The Rejection Letter

Everyone gets rejected.  Everyone has been rejected.  If you haven’t been rejected just yet (wait for it) you are one lucky S.O.B. and the best way to win friends and influence others is to keep that little annoying tidbit to yourself.  For the rest of you out there, I know you all know rejection all too well.  Whether we experienced it in grade school as children getting picked last for dodge ball teams, getting that extremely thin letter from the university we were so sure we were going to get in, or having your best friend say they rather just stay friends. We’ve all been rejected at some point in our lives.  And getting rejected while building and soliciting business doesn’t get any easier.

Or maybe it can.

Rejection, if we know how to shift our attitudes accordingly, can change how we do business.  We’ll begin to look at rejection as an obstacle meant to be overcome (which it is) rather than a brick wall that cannot be penetrated.  With shaping how we think about rejection and how we plan to treat rejection as it comes at us, we first must be honest with ourselves.  We must acknowledge what our weaknesses are and where they lie.  And we all have weakness.  (Listen, I don’t care how perfect you think you are, you have a least one weakness — and probably very few friends).

By acknowledging your weaknesses, start by writing a rejection letter to yourself.  Write it as if you are the client who just received a proposal from your company or a sales pitch from yourself (the business you, not the client you) and you’ve decided that you’re not the best fit for your current needs.  And because the client you knows all about the business you, be brutally honest.  Tell the business you why you’re not going to go with your company.  Maybe the business you doesn’t have enough experience in the industry or field.  Maybe the business you doesn’t sound confident enough over the phone or in person.  Maybe the business you doesn’t have a solid track record.  Maybe the business you doesn’t have the resources to get the job done — whatever it is, let the client you just rip the business you a new one.  Some clients don’t hold back and you need to be brace yourself for their honesty.  You need to be able to tell yourself what clients maybe thinking if they decide “no”.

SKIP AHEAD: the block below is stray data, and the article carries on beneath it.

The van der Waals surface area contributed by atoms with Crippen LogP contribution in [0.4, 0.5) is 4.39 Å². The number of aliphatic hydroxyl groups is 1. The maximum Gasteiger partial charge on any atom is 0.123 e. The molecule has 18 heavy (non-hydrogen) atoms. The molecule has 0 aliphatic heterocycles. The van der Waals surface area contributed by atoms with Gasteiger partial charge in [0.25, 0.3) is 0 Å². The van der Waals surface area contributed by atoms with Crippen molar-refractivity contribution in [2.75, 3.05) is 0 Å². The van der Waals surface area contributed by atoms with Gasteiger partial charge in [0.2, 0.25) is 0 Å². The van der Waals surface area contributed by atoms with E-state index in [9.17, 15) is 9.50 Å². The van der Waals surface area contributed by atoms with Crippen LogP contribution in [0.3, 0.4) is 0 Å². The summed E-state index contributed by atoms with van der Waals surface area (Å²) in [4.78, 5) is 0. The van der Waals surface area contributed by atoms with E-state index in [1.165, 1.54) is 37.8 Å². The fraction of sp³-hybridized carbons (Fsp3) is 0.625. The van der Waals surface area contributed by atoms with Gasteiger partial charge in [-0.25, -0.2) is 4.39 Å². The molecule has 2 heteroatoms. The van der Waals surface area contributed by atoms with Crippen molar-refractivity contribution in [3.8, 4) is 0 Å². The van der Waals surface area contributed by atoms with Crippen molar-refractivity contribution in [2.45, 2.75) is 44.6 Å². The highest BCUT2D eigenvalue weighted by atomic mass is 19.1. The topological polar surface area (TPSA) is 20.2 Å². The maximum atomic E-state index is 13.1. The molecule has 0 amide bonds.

A brutally honest rejection letter prepares you for a counter argument; save a sale or hold onto a client.  The object of a rejection letter is to poke holes at your business.  And your job is to be able to spin it so that they client or customer no longer sees those holes as problems.  You want to acknowledge the holes they see but assure them you have plugs for those holes.  Think of the plugs as activities or practices you’ve incorporated into your business to provide them with peace of mind.

Because that’s what clients and customers really want.  They want to know if they give you their money, that they are going to get their expected value for it.  And by ensuring they get what they paid for and it’s actually what they want, they’re going to reject you.  Clients are going to try to find something wrong until you show them all that is right.  But you gotta beat them to the punch.  Know client’s possible rejections first by creating your own rejections.

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